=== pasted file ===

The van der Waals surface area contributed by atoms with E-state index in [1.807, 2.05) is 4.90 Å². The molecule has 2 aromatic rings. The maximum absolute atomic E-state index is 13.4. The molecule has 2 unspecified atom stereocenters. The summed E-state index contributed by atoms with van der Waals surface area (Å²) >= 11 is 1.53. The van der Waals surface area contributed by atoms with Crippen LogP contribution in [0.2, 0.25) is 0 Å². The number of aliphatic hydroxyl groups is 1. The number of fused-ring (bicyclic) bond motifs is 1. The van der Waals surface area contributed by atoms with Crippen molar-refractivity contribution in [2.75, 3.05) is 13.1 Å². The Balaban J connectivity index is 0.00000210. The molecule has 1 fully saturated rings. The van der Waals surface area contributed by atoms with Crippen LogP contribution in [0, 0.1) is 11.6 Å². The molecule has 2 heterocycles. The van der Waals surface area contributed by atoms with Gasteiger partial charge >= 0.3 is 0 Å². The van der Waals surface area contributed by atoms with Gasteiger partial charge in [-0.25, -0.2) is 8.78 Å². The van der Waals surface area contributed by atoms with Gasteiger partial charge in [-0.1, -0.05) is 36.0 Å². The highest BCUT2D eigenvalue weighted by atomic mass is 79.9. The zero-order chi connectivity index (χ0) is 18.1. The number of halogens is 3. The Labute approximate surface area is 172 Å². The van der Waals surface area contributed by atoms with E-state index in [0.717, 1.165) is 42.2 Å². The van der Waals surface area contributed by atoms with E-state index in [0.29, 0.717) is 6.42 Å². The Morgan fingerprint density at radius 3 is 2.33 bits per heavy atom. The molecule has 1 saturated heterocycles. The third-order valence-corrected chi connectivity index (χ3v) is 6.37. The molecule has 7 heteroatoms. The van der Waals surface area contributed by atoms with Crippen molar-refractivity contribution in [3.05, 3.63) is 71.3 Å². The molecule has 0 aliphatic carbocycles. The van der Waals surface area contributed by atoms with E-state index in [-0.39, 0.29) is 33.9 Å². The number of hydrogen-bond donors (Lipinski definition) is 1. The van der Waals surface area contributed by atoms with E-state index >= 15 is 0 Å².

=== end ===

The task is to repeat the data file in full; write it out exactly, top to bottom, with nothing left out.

The van der Waals surface area contributed by atoms with E-state index in [1.807, 2.05) is 4.90 Å². The molecule has 2 aromatic rings. The maximum absolute atomic E-state index is 13.4. The molecule has 2 unspecified atom stereocenters. The summed E-state index contributed by atoms with van der Waals surface area (Å²) >= 11 is 1.53. The van der Waals surface area contributed by atoms with Crippen LogP contribution in [0.2, 0.25) is 0 Å². The number of aliphatic hydroxyl groups is 1. The number of fused-ring (bicyclic) bond motifs is 1. The van der Waals surface area contributed by atoms with Crippen molar-refractivity contribution in [2.75, 3.05) is 13.1 Å². The Balaban J connectivity index is 0.00000210. The molecule has 1 fully saturated rings. The van der Waals surface area contributed by atoms with Crippen LogP contribution in [0, 0.1) is 11.6 Å². The molecule has 2 heterocycles. The van der Waals surface area contributed by atoms with Gasteiger partial charge >= 0.3 is 0 Å². The van der Waals surface area contributed by atoms with Gasteiger partial charge in [-0.25, -0.2) is 8.78 Å². The van der Waals surface area contributed by atoms with Gasteiger partial charge in [-0.1, -0.05) is 36.0 Å². The highest BCUT2D eigenvalue weighted by atomic mass is 79.9. The zero-order chi connectivity index (χ0) is 18.1. The number of halogens is 3. The Labute approximate surface area is 172 Å². The van der Waals surface area contributed by atoms with E-state index in [0.717, 1.165) is 42.2 Å². The van der Waals surface area contributed by atoms with E-state index in [0.29, 0.717) is 6.42 Å². The Morgan fingerprint density at radius 3 is 2.33 bits per heavy atom. The molecule has 1 saturated heterocycles. The third-order valence-corrected chi connectivity index (χ3v) is 6.37. The molecule has 7 heteroatoms. The van der Waals surface area contributed by atoms with Crippen molar-refractivity contribution in [3.05, 3.63) is 71.3 Å². The molecule has 0 aliphatic carbocycles. The van der Waals surface area contributed by atoms with E-state index in [-0.39, 0.29) is 33.9 Å². The number of hydrogen-bond donors (Lipinski definition) is 1. The van der Waals surface area contributed by atoms with E-state index >= 15 is 0 Å².